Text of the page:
Iraq is only part of the problem, however. After three years, Syria’s multiple uses of chemical weapons and more than 160,000 dead, Obama has finally decided that we have an interest in the outcome of Syria’s civil war and is requesting $500 million in aid to non-jihadi rebels. Cliff May of the Foundation for Defense of Democracies observes via e-mail, “Without question, this assistance would have been more likely to produce good results had it come three years ago — a time when not just Republicans but also many of the president’s top advisers were urging him to support the nationalist, non-Islamist opposition in Syria.” He nevertheless thinks it is not too late to act. “That said, if this signals that Obama is now seeing the need to defend America against jihadists – a word he and John Kerry have recently used instead of ‘violent extremists’ — that is encouraging,” he said. “But they need to go further. They need to understand: there are Sunni and Shia jihadists. Both seek America’s defeat and destruction.”
Sen. Marco Rubio (R-Fla.) reacted cautiously to the president’s announcement. His statement read, in part:
I’m supportive of the President’s decision to seek $500 million in assistance to train and arm vetted, moderate rebels in Syria. This is long overdue and the U.S. must lead, with European and regional partners, in helping to develop a cadre of fighters who will alienate ISIL and al Nusra Islamic extremists, and take the fight directly to Bashar al-Assad. The current turmoil in Iraq, Syria, Lebanon and elsewhere was foreseeable and the result of a rudderless foreign policy that has only contributed to endangering American interests and emboldening our enemies. We must act now to reverse this trend with a robust commitment on behalf of the Department of Defense and Department of State to tackle this problem while ensuring any weapons we provide do not end up in the wrong hands. We do not have any more time to waste.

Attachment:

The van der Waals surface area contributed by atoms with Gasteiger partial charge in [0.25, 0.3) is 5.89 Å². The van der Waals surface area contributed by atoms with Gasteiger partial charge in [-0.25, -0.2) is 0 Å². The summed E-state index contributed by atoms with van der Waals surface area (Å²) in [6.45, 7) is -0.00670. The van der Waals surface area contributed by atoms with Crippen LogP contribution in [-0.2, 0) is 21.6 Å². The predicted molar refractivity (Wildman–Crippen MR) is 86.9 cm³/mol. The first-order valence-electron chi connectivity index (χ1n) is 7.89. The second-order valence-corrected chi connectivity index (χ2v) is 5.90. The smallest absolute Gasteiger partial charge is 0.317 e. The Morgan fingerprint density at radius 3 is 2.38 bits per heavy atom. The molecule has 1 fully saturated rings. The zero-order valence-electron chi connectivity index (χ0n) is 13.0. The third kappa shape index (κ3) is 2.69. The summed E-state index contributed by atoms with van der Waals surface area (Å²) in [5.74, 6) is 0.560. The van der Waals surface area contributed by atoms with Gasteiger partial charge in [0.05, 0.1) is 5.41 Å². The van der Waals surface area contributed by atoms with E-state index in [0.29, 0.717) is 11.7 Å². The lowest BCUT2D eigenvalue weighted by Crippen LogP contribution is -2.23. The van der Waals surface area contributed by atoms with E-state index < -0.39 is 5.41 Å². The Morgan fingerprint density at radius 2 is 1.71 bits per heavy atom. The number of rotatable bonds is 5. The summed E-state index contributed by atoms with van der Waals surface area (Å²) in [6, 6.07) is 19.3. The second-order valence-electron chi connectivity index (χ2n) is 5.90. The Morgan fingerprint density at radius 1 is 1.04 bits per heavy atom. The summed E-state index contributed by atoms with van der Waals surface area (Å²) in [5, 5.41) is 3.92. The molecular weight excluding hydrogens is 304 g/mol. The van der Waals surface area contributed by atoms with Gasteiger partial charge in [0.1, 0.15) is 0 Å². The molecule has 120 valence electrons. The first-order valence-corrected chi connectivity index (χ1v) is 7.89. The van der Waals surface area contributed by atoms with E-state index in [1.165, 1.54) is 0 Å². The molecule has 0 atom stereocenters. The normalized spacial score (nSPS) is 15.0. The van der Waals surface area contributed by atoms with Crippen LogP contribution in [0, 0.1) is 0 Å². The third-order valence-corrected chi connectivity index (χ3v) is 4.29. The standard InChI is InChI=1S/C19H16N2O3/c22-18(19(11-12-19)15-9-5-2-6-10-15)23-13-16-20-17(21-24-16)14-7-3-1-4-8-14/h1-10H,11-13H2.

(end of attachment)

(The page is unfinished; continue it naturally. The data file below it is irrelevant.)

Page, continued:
Now, conservative hawks for years have been urging the president to do more. The president has always complained there is nothing to be done, even dubbing the idea of helping to foster a non-jihad government a “fantasy.” Now he turns on a dime, with nary a speech to the country or presentation of a full-blown policy. Elliott Abrams, former deputy national security adviser, observes, “The move to back the Syrian rebels demonstrates that the only obstacle to doing so has been the President.” Abrams recalls, “His own cabinet ([Hillary] Clinton and [Leon] Panetta, and [David] Petraeus as well) wanted this two years ago, as did so many of us on the outside, and he rejected the advice. His key Syria experts [e.g. Ambassador Robert Ford] resigned in protest over his passivity.” Nevertheless he, too, urges action: “Better late than never, for sure, but one wonders if the president ever asks himself why he keeps making these mistakes. The desperate situation in Syria and Iraq would not exist if he done exactly this in 2011 or 2012. The question isn’t what we learn from this, it’s what he learns from this.”
To sum up, the Middle East is becoming a far more dangerous and terrorist-friendly place than at any time in the Obama presidency. “Ending” wars didn’t end anything; it merely opened the door to greater violence and multiplied threats to the United States. It will now be vastly more expensive and difficult to correct course. The president and Congress need to explain the stakes to the voters, lay out a reasoned policy and then pursue it with full resolution — meaning no timetables or limitations. The voters seem ready to hear the truth — they know they’ve not been getting it.